Rabobank allocates extra money to improve anti-money laundering policy
Rabobank is allocating an additional 249 million euros to improve its anti-money laundering policy, in an effort to comply with instructions from De Nederlandsche Bank (DNB). According to the central bank, the money is needed to eliminate backlogs in customer surveys and monitoring transactions.
"We have already made many improvements, but there is still a lot of work to be done," says CEO Wiebe Draijer. He says 4,900 people are already working to combat money laundering, but he estimates that an additional 1,000 to 1,500 people will be needed this year. Rabobank will probably have to recruit a large part of this externally. An extra director will also be recruited who will deal specifically with this file.
The money-laundering rules have been causing problems for Dutch banks for years. ING and ABN AMRO both had to pay hundreds of millions of euros in settlements with the Public Prosecution Service (OM). Draijer cannot say whether such a monetary penalty also threatens Rabobank. "We don't know," he says.
Rabobank had not met the requirements for some time, and already had to pay a penalty of 500,000 euros. Rabobank subsequently announced in November that DNB would start an enforcement process because of the shortcomings in combating money laundering. The outcome of this is still unknown and Draijer did not want to offer any predictions about it.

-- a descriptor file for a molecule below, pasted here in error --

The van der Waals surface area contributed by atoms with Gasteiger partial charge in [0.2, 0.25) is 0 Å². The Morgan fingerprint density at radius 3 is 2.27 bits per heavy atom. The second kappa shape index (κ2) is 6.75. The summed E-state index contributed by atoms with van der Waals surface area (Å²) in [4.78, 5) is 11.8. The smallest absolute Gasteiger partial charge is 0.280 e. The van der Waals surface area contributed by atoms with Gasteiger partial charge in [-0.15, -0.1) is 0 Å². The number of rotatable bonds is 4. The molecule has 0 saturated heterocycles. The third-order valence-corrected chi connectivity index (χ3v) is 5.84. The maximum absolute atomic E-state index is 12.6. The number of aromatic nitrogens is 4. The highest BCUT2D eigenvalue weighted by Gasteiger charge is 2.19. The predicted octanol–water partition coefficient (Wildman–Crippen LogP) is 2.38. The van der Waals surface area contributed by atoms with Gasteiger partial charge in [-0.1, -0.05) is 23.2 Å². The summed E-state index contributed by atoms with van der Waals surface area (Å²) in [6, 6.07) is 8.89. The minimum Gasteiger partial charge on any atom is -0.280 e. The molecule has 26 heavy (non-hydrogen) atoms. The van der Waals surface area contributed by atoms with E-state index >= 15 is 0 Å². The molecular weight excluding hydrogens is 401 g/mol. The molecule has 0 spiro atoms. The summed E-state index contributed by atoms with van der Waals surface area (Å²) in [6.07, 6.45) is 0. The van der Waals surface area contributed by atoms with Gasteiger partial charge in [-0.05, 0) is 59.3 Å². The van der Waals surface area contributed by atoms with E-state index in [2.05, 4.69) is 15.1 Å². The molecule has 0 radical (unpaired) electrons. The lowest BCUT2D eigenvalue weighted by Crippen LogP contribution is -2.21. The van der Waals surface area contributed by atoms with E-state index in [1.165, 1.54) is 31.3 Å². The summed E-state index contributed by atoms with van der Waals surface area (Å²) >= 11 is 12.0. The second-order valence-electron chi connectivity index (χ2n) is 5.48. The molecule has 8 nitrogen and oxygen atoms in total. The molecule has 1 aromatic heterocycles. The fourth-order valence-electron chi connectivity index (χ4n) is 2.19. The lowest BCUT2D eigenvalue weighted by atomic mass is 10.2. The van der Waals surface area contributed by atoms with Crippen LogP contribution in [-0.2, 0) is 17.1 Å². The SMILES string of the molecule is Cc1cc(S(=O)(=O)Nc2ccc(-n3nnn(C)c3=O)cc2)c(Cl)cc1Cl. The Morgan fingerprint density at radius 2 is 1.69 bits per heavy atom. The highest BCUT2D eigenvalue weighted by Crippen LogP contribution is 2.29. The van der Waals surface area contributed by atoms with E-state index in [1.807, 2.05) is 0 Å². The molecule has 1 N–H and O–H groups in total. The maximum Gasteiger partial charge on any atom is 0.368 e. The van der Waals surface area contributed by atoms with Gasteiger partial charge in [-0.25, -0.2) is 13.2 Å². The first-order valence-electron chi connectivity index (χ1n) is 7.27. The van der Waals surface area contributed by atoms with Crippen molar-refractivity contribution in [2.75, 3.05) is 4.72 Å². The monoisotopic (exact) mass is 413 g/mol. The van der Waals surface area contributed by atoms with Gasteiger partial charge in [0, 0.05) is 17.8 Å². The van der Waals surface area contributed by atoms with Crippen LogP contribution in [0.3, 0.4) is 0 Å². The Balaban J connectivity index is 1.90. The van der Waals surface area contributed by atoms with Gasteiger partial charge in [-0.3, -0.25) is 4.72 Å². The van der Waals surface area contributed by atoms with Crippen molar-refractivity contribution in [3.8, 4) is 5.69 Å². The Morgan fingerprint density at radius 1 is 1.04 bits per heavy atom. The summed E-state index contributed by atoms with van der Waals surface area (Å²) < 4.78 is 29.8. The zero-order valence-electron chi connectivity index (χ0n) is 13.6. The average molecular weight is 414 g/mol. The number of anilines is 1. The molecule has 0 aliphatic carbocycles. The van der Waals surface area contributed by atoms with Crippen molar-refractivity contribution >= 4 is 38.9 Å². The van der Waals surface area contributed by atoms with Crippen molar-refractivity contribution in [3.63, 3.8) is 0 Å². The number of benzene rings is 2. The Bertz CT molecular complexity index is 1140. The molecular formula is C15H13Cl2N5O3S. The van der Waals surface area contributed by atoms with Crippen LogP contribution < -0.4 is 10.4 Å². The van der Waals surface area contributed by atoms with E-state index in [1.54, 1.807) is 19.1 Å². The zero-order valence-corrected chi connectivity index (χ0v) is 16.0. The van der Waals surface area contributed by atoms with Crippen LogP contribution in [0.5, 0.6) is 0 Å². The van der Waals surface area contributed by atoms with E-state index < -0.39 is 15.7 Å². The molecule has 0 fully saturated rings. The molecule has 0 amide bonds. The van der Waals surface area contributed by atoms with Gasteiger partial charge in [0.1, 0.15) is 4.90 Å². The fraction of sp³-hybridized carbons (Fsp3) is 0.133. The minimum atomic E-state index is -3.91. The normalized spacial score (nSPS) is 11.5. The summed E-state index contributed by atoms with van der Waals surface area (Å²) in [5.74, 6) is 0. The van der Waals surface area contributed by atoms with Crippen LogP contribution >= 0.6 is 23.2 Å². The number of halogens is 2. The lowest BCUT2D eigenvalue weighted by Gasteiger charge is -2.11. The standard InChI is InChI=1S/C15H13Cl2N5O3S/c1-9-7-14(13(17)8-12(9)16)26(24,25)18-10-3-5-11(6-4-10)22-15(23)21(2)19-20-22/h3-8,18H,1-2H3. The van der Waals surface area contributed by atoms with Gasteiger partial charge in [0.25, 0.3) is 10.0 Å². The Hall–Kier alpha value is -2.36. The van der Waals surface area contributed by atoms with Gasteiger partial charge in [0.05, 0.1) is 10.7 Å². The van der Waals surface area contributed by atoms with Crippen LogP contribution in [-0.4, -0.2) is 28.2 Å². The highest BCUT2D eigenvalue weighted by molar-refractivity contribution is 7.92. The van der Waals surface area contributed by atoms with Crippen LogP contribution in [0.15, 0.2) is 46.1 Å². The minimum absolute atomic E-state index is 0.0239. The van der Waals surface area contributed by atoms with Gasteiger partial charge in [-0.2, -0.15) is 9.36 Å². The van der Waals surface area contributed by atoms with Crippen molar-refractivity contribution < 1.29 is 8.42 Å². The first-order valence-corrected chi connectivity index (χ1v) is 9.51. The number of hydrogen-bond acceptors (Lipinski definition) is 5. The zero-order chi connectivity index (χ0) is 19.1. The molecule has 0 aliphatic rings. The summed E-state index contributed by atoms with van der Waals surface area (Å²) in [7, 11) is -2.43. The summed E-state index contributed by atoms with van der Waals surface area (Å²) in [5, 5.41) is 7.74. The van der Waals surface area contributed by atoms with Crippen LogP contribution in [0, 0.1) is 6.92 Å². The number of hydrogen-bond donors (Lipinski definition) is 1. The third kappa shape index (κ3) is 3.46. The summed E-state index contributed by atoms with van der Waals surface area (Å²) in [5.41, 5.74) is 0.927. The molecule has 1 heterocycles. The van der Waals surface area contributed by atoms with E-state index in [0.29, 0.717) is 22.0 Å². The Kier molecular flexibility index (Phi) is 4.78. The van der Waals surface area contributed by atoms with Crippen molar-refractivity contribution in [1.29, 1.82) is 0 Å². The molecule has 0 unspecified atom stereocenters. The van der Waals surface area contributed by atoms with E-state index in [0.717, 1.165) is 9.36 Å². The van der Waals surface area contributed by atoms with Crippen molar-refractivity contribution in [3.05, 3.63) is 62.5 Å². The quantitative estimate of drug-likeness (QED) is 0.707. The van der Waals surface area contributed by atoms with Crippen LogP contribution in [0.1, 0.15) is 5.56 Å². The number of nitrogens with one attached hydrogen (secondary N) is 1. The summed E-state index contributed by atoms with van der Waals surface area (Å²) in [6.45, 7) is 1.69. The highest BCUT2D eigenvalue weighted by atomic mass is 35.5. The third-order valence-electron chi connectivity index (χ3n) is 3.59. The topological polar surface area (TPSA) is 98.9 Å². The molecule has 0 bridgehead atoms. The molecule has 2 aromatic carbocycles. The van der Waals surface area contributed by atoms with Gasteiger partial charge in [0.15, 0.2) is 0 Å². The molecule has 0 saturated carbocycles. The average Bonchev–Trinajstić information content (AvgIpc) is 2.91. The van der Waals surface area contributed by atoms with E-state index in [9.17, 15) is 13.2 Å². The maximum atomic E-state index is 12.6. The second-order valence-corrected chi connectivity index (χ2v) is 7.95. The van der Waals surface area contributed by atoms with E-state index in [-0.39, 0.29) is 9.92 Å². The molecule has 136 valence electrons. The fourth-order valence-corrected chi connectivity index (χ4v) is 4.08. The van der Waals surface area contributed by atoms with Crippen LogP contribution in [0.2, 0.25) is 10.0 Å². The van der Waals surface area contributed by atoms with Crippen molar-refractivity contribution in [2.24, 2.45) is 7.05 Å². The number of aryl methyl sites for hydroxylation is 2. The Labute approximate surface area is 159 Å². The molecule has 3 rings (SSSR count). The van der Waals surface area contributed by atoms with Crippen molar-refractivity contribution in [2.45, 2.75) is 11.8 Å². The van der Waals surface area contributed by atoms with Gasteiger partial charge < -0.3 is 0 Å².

The bank significantly increased its profits last year. It earned nearly 3.7 billion euros in profit, compared to 1.1 billion euros in 2020. Rabobank credited this profit jump mainly to the economic recovery. As a result, the bank was also able to release cash that had previously been set aside for imminent credit losses.
The bank has also made a provision of 333 million euros to offset variable-rate credit products. It was already known that Rabobank would come up with compensation for customers who have paid too much interest on loans in the past. Rabobank previously said that the scheme would probably involve around 100 million euros, but a more detailed calculation would follow later. "We have now been able to make a better estimate," says financial director Bas Brouwers.
Draijer warns that its economic outlook is still quite uncertain. The bank's customers are currently struggling with high energy prices and rising inflation, he explains. "In addition, Covid-19 is still around."
Reporting by ANP.